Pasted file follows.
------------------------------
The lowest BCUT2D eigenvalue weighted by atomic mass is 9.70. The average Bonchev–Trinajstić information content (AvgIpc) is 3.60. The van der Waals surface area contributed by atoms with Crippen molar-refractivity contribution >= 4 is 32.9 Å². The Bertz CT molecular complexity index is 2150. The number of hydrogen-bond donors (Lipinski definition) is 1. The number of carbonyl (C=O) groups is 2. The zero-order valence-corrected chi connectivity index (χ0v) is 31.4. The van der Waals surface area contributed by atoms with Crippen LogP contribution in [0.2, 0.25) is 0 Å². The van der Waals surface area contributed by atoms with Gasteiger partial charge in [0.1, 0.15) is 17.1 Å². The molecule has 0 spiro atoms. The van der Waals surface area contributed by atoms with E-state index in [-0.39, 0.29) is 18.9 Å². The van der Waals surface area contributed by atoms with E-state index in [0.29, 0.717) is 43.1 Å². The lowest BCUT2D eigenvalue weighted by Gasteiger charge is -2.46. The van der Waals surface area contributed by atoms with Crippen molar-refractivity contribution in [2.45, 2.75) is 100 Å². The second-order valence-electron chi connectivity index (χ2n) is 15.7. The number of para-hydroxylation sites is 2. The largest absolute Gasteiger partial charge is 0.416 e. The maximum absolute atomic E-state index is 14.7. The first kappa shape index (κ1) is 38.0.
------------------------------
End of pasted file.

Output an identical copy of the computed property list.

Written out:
The lowest BCUT2D eigenvalue weighted by atomic mass is 9.70. The average Bonchev–Trinajstić information content (AvgIpc) is 3.60. The van der Waals surface area contributed by atoms with Crippen molar-refractivity contribution >= 4 is 32.9 Å². The Bertz CT molecular complexity index is 2150. The number of hydrogen-bond donors (Lipinski definition) is 1. The number of carbonyl (C=O) groups is 2. The zero-order valence-corrected chi connectivity index (χ0v) is 31.4. The van der Waals surface area contributed by atoms with Crippen LogP contribution in [0.2, 0.25) is 0 Å². The van der Waals surface area contributed by atoms with Gasteiger partial charge in [0.1, 0.15) is 17.1 Å². The molecule has 0 spiro atoms. The van der Waals surface area contributed by atoms with E-state index in [-0.39, 0.29) is 18.9 Å². The van der Waals surface area contributed by atoms with E-state index in [0.29, 0.717) is 43.1 Å². The lowest BCUT2D eigenvalue weighted by Gasteiger charge is -2.46. The van der Waals surface area contributed by atoms with Crippen molar-refractivity contribution in [2.45, 2.75) is 100 Å². The second-order valence-electron chi connectivity index (χ2n) is 15.7. The number of para-hydroxylation sites is 2. The largest absolute Gasteiger partial charge is 0.416 e. The maximum absolute atomic E-state index is 14.7. The first kappa shape index (κ1) is 38.0.